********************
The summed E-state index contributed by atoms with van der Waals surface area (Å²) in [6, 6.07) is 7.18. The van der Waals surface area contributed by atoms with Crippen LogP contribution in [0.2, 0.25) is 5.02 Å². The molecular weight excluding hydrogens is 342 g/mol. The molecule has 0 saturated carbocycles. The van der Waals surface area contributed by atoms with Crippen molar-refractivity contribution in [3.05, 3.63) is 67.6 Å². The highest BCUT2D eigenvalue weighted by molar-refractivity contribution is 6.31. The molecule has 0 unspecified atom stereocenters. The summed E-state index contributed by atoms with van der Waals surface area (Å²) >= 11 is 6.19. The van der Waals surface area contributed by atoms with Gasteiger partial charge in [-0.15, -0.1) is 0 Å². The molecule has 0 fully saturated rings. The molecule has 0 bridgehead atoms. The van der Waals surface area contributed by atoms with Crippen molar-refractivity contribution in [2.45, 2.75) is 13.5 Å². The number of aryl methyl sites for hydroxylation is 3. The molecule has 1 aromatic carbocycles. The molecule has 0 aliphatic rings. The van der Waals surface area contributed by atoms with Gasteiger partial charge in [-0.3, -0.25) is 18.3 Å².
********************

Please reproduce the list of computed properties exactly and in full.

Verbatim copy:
The summed E-state index contributed by atoms with van der Waals surface area (Å²) in [6, 6.07) is 7.18. The van der Waals surface area contributed by atoms with Crippen LogP contribution in [0.2, 0.25) is 5.02 Å². The molecular weight excluding hydrogens is 342 g/mol. The molecule has 0 saturated carbocycles. The van der Waals surface area contributed by atoms with Crippen molar-refractivity contribution in [3.05, 3.63) is 67.6 Å². The highest BCUT2D eigenvalue weighted by molar-refractivity contribution is 6.31. The molecule has 0 unspecified atom stereocenters. The summed E-state index contributed by atoms with van der Waals surface area (Å²) >= 11 is 6.19. The van der Waals surface area contributed by atoms with Gasteiger partial charge in [-0.15, -0.1) is 0 Å². The molecule has 0 fully saturated rings. The molecule has 0 bridgehead atoms. The van der Waals surface area contributed by atoms with Crippen molar-refractivity contribution in [2.45, 2.75) is 13.5 Å². The number of aryl methyl sites for hydroxylation is 3. The molecule has 1 aromatic carbocycles. The molecule has 0 aliphatic rings. The van der Waals surface area contributed by atoms with Gasteiger partial charge in [-0.3, -0.25) is 18.3 Å².